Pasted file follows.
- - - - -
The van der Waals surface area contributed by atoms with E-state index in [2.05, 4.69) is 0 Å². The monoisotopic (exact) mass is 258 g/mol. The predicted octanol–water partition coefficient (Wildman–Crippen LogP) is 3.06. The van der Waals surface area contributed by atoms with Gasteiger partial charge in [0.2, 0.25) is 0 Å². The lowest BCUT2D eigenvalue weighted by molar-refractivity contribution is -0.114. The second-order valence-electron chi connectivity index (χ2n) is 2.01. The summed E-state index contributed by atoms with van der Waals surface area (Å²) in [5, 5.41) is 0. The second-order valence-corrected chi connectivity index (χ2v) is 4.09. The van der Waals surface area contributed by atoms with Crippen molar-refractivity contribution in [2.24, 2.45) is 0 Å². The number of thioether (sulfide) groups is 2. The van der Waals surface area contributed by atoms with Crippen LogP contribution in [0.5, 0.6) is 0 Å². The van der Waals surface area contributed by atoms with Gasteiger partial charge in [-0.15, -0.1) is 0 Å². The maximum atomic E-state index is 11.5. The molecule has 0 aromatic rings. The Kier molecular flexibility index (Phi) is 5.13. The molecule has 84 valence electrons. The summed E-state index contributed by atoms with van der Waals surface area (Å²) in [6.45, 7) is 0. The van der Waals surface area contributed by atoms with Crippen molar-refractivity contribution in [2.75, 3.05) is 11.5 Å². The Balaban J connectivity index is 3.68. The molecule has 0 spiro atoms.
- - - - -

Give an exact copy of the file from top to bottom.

The van der Waals surface area contributed by atoms with E-state index in [2.05, 4.69) is 0 Å². The monoisotopic (exact) mass is 258 g/mol. The predicted octanol–water partition coefficient (Wildman–Crippen LogP) is 3.06. The van der Waals surface area contributed by atoms with Gasteiger partial charge in [0.2, 0.25) is 0 Å². The lowest BCUT2D eigenvalue weighted by molar-refractivity contribution is -0.114. The second-order valence-electron chi connectivity index (χ2n) is 2.01. The summed E-state index contributed by atoms with van der Waals surface area (Å²) in [5, 5.41) is 0. The second-order valence-corrected chi connectivity index (χ2v) is 4.09. The van der Waals surface area contributed by atoms with Crippen molar-refractivity contribution in [2.24, 2.45) is 0 Å². The number of thioether (sulfide) groups is 2. The van der Waals surface area contributed by atoms with Crippen LogP contribution in [0.5, 0.6) is 0 Å². The van der Waals surface area contributed by atoms with Gasteiger partial charge in [-0.15, -0.1) is 0 Å². The maximum atomic E-state index is 11.5. The molecule has 0 aromatic rings. The Kier molecular flexibility index (Phi) is 5.13. The molecule has 84 valence electrons. The summed E-state index contributed by atoms with van der Waals surface area (Å²) in [6.45, 7) is 0. The van der Waals surface area contributed by atoms with Crippen molar-refractivity contribution in [2.75, 3.05) is 11.5 Å². The Balaban J connectivity index is 3.68. The molecule has 0 spiro atoms.